- Mammals breathe air with lungs.
- Mammals are "warm-blooded": they maintain a constant, high body temperature independent of their surroundings.
- As a rule, mammals bear live young. (Two primitive mammals are exceptions to this rule: the duckbilled platypus and the spiny anteater/echidna both lay eggs).
- Mammals nurse their young with milk.
- Mammals have hair, at least at some stage in their development. A whale's smooth skin is an adaptation for swimming. A newborn calf often has a few sparse hairs around the rostrum that are lost within the first days of life.
Order - Cetacea
Cetacea is a scientific order of large aquatic mammals that have forelimbs modified into flippers, a horizontally flattened tail, one or two nostrils at the top of the head for breathing, and no hind limbs. Cetaceans include all whales, dolphins, and porpoises.
The word "cetacean" is derived from the Greek word for whale, kētos.
Biochemical and genetic studies suggest that even-toed ungulates, especially hippopotamuses (Family Hippopotamidae), are cetaceans' closest living terrestrial relatives. (Sheep, cows, pigs, and giraffes are also examples of even-toed ungulates). These animals and whales probably share a common ancestor.
Some scientists suggest that since cetaceans genetically and morphologically fall within the artiodactyl clade, they should be included in the Order Cetartiodactyla with Cetacea as an unranked taxon.
Living cetaceans are further divided into two suborders: the Odontoceti (toothed whales) and the Mysticeti (baleen whales).
Suborder - Odontoceti
Odontoceti is a scientific suborder of whales characterized by having teeth and a single blowhole. The word "Odontoceti" comes from the Greek word for tooth, odontos.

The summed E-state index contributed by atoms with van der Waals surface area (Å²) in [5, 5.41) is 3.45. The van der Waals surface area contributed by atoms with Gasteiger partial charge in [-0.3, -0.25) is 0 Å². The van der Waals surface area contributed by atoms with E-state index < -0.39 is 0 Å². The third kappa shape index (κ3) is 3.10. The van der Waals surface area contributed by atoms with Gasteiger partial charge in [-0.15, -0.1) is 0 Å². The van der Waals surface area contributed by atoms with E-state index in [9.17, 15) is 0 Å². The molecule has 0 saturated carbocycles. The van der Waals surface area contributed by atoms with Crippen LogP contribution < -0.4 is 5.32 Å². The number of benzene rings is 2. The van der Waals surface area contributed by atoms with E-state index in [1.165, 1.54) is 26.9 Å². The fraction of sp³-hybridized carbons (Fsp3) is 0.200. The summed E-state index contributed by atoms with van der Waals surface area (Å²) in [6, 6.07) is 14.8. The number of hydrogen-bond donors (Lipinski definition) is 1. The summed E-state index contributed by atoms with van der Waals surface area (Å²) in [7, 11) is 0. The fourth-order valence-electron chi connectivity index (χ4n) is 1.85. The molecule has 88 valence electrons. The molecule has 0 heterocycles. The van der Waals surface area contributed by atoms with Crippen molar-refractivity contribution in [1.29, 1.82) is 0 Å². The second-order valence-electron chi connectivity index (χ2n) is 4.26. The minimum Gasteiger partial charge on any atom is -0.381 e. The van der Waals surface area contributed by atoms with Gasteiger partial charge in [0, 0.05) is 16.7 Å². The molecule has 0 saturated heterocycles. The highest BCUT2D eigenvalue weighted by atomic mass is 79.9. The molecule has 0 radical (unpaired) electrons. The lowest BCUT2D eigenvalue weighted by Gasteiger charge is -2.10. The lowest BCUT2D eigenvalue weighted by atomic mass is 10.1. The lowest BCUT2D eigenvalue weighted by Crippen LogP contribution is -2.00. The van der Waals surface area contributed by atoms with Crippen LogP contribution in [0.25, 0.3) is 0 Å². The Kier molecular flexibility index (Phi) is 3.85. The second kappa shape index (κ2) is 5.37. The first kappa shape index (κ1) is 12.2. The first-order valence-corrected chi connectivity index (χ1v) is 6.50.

Family - Delphinidae
Dolphins and their immediate kin are included in the scientific family Delphinidae. This family is represented by about 36 species, including bottlenose dolphins, pilot whales, and Commerson's dolphins.
Genus, Species - Cephalorhynchus Commersonii
Commerson's dolphins belong to the genus Cephalorhynchus, which includes three other dolphin species - Heaviside's, Hector's, and black (Chilean) dolphins.
- Cephalorhynchus means "head-beak" (kephalos = "head"; rhynchus = "beak/snout") and refers to the sloping forehead which merges directly into a short, blunt snout.
Other common names applied to this species include Jacobite, bridled dolphin, piebald dolphin, ground porpoise, and springer.
The Commerson's dolphin is named for French botanist, naturalist, and explorer Philibert Commerson who noted them on his travels to South America in 1767.
The first whales appear in the fossil record about 50 million years ago. The ancestors of whales were ancient (now extinct) land mammals.
While the fossil record is poor in regard to modern cetaceans, most modern forms of odontocetes appear in the fossil record five to seven million years ago.
The oldest odontocete fossils are about 24 to 28 million years old.